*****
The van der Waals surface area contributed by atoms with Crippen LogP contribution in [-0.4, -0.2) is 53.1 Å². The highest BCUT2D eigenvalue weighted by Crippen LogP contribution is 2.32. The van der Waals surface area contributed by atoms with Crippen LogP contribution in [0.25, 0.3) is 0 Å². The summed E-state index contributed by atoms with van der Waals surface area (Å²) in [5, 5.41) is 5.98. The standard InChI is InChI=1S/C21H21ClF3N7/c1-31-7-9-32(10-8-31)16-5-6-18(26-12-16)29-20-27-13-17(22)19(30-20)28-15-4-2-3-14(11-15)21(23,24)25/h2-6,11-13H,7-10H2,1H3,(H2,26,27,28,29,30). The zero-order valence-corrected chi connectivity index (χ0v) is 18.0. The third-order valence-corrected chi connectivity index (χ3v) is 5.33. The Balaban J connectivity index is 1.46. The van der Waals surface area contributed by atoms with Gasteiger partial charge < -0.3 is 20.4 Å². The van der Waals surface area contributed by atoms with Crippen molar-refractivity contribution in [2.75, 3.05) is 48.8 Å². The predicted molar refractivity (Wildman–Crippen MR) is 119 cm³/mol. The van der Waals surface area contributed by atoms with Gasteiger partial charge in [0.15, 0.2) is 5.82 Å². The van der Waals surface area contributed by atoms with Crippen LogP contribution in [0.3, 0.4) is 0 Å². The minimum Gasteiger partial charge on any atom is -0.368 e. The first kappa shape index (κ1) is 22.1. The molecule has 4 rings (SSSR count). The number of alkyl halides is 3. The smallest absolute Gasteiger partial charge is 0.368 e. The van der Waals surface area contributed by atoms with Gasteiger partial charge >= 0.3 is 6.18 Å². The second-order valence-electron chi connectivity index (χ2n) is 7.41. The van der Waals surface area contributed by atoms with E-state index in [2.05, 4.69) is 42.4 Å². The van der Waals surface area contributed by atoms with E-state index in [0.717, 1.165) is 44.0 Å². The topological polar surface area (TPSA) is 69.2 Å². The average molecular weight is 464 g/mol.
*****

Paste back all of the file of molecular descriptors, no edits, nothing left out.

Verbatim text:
The van der Waals surface area contributed by atoms with Crippen LogP contribution in [-0.4, -0.2) is 53.1 Å². The highest BCUT2D eigenvalue weighted by Crippen LogP contribution is 2.32. The van der Waals surface area contributed by atoms with Crippen LogP contribution in [0.25, 0.3) is 0 Å². The summed E-state index contributed by atoms with van der Waals surface area (Å²) in [5, 5.41) is 5.98. The standard InChI is InChI=1S/C21H21ClF3N7/c1-31-7-9-32(10-8-31)16-5-6-18(26-12-16)29-20-27-13-17(22)19(30-20)28-15-4-2-3-14(11-15)21(23,24)25/h2-6,11-13H,7-10H2,1H3,(H2,26,27,28,29,30). The zero-order valence-corrected chi connectivity index (χ0v) is 18.0. The third-order valence-corrected chi connectivity index (χ3v) is 5.33. The Balaban J connectivity index is 1.46. The van der Waals surface area contributed by atoms with Gasteiger partial charge < -0.3 is 20.4 Å². The van der Waals surface area contributed by atoms with Crippen molar-refractivity contribution in [2.75, 3.05) is 48.8 Å². The predicted molar refractivity (Wildman–Crippen MR) is 119 cm³/mol. The van der Waals surface area contributed by atoms with Gasteiger partial charge in [0.15, 0.2) is 5.82 Å². The van der Waals surface area contributed by atoms with Crippen LogP contribution in [0.3, 0.4) is 0 Å². The minimum Gasteiger partial charge on any atom is -0.368 e. The first kappa shape index (κ1) is 22.1. The molecule has 4 rings (SSSR count). The number of alkyl halides is 3. The smallest absolute Gasteiger partial charge is 0.368 e. The van der Waals surface area contributed by atoms with Gasteiger partial charge >= 0.3 is 6.18 Å². The second-order valence-electron chi connectivity index (χ2n) is 7.41. The van der Waals surface area contributed by atoms with E-state index in [2.05, 4.69) is 42.4 Å². The van der Waals surface area contributed by atoms with E-state index in [0.717, 1.165) is 44.0 Å². The topological polar surface area (TPSA) is 69.2 Å². The average molecular weight is 464 g/mol.